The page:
14. Anonymous Coward

    "Intel will say they are not doing an ARM till the day they do"

    ARM? I understand they're thinking of making a 64-bit extension to the ARM architecture, but (a) it will be an *extension* and (b) other than Itanium, ironically, Intel design their own CPUs.

    Realistically, to displace high-end x86 in the server market, not to mention have any chance of maybe someday replacing x86 on the desktop, Intel would have to come up with a clean traditional 64-bit architecture with few or no programmer-visible quirks. Either something like the Alpha itself or go the other way and have implicitly parallel CPU with out-of-order and speculative execution, multithreading and so forth.

  15. Anonymous Coward

    "other than Itanium, ironically, Intel design their own CPUs."

    Depends what you mean by design.

    Where did Intel get the idea for a 64bit x86?

    Where did Intel get the idea that a 64bit x86 might be profitable?

    Where did Intel get the idea that "industry standard 64bit" wasn't going to be IA64?




    OK Intel built their own circuitry for x86 once they'd been forced to admit that not only was it possible but might even be profitable, but it was hardly Intel that designed the architecture.

    In fact, what have Intel successfully designed and produced in the last ten years or so, other than x86s?

    1. Anonymous Coward

      Sorry, still thinking of Intel as innovators there ;)

      I was thinking in terms of i860, i960, revisions of x86..., but yes fair nuff they are all old designs. I for one would have loved to see a 64-bit from-the-ground-up version (not simply extension) of the i960HX and aimed at the high-end rather than embedded.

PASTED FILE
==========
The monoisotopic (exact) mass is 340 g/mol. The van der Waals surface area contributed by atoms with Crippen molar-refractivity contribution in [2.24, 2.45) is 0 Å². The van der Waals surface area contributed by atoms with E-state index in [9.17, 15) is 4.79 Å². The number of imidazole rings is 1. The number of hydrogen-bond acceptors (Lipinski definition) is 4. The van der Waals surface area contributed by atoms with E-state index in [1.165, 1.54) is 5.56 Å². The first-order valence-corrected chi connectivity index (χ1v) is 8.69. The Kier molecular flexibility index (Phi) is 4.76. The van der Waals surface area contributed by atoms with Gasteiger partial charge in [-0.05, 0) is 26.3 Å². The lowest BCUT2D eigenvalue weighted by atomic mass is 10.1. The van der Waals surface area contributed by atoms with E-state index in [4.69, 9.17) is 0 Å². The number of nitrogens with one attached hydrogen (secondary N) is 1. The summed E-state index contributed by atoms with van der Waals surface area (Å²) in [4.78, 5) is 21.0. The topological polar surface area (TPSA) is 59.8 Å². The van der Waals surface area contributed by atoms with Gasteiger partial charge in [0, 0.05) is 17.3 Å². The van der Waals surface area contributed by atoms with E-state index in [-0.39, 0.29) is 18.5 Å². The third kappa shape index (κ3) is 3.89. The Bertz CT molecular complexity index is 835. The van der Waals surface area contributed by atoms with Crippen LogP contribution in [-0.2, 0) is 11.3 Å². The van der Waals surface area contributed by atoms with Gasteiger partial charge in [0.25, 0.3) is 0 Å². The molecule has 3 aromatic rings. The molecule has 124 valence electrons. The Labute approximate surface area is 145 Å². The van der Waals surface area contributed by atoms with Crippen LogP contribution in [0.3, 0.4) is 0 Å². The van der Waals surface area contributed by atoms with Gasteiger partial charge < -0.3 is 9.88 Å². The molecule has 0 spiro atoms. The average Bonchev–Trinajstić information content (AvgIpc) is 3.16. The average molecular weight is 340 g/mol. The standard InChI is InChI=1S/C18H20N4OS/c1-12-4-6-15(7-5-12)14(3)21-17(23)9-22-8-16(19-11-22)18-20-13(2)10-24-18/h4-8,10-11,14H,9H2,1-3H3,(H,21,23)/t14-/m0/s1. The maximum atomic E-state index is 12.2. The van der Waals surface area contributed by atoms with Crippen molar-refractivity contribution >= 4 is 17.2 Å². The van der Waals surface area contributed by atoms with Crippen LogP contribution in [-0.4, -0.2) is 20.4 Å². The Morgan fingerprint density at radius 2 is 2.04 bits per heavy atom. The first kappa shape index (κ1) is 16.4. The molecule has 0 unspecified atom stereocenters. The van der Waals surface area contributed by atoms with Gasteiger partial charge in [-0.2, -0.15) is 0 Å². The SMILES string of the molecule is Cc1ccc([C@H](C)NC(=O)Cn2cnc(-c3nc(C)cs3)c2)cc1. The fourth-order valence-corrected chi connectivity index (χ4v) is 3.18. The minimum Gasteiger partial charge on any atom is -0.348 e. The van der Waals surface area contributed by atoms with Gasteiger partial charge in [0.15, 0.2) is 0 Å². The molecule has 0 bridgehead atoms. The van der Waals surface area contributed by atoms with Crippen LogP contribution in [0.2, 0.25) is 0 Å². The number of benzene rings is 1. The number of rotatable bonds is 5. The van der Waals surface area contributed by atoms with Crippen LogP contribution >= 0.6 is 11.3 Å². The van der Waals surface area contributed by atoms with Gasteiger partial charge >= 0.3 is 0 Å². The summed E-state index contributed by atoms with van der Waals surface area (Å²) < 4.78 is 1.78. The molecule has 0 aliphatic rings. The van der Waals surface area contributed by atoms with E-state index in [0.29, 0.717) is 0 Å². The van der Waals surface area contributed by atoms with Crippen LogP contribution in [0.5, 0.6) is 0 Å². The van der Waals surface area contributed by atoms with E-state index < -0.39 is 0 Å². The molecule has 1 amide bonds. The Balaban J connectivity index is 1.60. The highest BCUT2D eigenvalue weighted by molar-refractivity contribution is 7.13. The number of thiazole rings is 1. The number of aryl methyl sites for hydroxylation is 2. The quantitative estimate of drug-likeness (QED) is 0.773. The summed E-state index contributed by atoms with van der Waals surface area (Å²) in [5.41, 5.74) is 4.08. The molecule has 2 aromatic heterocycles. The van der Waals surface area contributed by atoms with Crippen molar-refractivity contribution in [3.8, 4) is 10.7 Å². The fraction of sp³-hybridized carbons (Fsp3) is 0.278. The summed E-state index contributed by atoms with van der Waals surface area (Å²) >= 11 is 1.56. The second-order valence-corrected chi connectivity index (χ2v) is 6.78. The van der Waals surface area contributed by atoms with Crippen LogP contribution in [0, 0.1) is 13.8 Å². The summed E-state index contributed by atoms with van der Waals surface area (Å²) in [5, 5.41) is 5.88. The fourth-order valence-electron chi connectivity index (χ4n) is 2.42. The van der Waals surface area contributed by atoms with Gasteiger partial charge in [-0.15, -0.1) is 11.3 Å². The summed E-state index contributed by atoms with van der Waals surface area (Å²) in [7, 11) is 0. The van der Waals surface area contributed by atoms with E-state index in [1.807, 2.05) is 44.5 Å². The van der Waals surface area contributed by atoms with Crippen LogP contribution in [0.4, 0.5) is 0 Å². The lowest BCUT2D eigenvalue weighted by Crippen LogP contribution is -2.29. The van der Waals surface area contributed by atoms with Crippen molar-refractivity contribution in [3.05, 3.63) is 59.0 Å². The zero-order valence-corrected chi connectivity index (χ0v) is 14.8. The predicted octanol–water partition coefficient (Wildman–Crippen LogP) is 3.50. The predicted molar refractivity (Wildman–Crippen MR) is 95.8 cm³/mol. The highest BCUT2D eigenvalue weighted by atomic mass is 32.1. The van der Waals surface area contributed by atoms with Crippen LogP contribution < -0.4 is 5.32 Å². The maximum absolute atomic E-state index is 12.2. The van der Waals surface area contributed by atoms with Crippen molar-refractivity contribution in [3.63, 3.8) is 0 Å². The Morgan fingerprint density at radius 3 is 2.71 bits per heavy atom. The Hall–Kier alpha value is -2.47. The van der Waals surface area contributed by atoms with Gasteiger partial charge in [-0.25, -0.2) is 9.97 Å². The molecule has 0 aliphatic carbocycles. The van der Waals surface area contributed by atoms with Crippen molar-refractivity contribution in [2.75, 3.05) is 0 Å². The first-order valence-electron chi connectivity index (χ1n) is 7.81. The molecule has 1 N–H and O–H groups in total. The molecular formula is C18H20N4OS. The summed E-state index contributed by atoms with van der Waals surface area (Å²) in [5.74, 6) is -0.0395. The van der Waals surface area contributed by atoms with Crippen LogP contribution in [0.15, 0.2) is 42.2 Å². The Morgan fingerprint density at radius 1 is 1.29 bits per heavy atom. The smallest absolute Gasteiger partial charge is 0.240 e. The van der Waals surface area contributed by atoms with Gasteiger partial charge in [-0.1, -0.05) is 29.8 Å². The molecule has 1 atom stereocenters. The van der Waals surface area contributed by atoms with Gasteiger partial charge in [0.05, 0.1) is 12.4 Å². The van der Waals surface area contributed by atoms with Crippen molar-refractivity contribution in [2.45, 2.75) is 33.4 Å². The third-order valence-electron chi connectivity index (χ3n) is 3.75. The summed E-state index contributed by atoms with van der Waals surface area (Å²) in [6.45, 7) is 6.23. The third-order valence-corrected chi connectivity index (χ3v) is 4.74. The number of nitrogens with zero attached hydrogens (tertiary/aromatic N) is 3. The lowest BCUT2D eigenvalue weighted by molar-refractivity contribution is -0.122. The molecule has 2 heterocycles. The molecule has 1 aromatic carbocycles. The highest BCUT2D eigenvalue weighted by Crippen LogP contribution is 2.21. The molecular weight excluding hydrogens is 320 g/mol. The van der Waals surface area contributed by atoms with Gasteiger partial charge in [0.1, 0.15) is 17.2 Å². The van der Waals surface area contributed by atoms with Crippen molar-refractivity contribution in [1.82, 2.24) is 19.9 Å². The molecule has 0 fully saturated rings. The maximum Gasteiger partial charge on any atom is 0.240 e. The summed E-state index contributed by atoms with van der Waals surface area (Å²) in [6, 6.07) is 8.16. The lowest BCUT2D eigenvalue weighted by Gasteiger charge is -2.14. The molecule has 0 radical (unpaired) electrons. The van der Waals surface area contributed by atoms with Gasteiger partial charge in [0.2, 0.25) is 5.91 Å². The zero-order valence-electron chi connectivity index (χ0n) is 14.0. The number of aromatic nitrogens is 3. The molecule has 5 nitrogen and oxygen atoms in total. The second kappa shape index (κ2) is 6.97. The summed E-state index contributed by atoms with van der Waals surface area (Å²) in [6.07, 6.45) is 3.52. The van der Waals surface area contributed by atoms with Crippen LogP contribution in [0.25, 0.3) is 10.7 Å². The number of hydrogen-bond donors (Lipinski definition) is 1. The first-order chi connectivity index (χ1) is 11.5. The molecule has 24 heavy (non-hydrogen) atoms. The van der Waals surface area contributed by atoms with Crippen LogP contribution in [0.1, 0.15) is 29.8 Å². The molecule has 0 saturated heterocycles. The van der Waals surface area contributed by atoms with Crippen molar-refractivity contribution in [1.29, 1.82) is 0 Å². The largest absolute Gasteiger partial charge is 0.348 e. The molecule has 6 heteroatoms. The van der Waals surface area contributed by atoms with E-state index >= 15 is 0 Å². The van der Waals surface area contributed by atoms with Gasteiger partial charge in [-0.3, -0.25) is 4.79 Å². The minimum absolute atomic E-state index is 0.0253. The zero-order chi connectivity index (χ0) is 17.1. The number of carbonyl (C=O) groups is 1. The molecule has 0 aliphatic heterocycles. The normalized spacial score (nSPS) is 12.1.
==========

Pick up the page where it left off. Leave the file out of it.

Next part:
You can still find a PDF of the programmers reference manual for the BiiN (the failed project chip that became the i960) via Google, shall enjoy reading that. Many people appear to regard the original i960 general purpose CPU, before Intel re-targeted it as an embedded chip, as "432 done right" and if it hadn't been for the i860 coming out and resistance from the i386 team, who knows what might have been?

  16. Anonymous Coward
    Anonymous Coward

    Maybe HP should just buy Oracle

    Perhaps they could partner up with Google to do it.

    I can't see the IT industry being any worse off if Larry Ellison is given the boot, and they would have the opportunity of firing Hurd twice.

    Failing that it might be worth spending a bit of time looking into some of Oracle's dirty laundry. IMHO, Oracle has never been at the forefront when it comes to business ethics.

    1. This post has been deleted by its author

  17. Anonymous Coward

    "Intel owns Infineon which is ARM SoC based."

    Intel owns Infineon? Are you sure?

    The rest makes much more sense though.

    9/10. Careless. See me after class.